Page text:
I believe that modern methods of execution include electrocution, the firing squad, the gas chamber, hanging, and lethal injection. Which one do you believe is the best method?
    01-22-2014 07:51 AM
  21. newbroot83's Avatar
    I believe that modern methods of execution include electrocution, the firing squad, the gas chamber, hanging, and lethal injection. Which one do you believe is the best method?
    Its not a question of which is best. Out of those only 2 are actually used. I am just a firm believer that punishment should fit the crime. This guy got by easy.

    Sent from my SCH-I605 using Tapatalk
    01-22-2014 08:00 AM
  22. Scott7217's Avatar
    I am just a firm believer that punishment should fit the crime. This guy got by easy.
    Which method fits this crime the best, assuming that you don't want the criminal to get by easy? Is it electrocution, the firing squad, the gas chamber, hanging, or something else?
    01-22-2014 08:11 AM
  23. newbroot83's Avatar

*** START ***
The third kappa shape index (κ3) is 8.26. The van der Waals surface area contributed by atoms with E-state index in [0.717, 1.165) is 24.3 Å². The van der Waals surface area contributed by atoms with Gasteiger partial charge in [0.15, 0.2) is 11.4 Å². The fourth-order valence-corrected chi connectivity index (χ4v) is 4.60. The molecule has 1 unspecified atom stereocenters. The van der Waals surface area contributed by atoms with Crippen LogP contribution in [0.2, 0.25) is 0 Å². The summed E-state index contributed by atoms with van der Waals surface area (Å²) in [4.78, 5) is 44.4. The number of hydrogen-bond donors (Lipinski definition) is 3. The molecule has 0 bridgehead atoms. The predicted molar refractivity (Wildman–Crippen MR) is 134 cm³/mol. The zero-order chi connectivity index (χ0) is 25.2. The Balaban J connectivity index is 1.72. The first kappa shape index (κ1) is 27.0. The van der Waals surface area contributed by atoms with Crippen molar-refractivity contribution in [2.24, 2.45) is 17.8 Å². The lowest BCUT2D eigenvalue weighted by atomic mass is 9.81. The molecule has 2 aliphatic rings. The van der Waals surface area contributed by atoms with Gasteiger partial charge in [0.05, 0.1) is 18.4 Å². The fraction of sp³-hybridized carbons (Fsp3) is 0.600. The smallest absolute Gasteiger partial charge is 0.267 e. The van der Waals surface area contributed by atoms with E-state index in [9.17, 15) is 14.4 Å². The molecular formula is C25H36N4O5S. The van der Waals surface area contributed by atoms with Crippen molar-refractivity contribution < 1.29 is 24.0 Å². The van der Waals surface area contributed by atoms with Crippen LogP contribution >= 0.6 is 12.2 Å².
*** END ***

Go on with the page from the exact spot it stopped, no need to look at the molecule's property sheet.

Which method fits this crime the best, assuming that you don't want the criminal to get by easy? Is it electrocution, the firing squad, the gas chamber, hanging, or something else?
    Electrocution and lethal injection are the only ones really used these days. To me, this guy tortured this woman and killed her child as well as her. He should be tortured. Then slit his throat and let him drown in his own blood as the woman did. Suffocation isnt pleasant. This poor woman did nothing to this man. That is why this crime is totally heinous. She was honestly just an innocent bystander.

    Sent from my SCH-I605 using Tapatalk
    01-22-2014 08:18 AM
  24. Scott7217's Avatar
    He should be tortured.
    Assuming you could choose any execution method, past or present, what would you choose for this criminal?
    01-22-2014 08:28 AM
  25. newbroot83's Avatar
    Assuming you could choose any execution method, past or present, what would you choose for this criminal?
    The rack, iron maiden, or keel hauling. But this is precisely why I am not a judge or any of the like. I am too black and whit

    Sent from my NB09 using Tapatalk
    01-22-2014 08:30 AM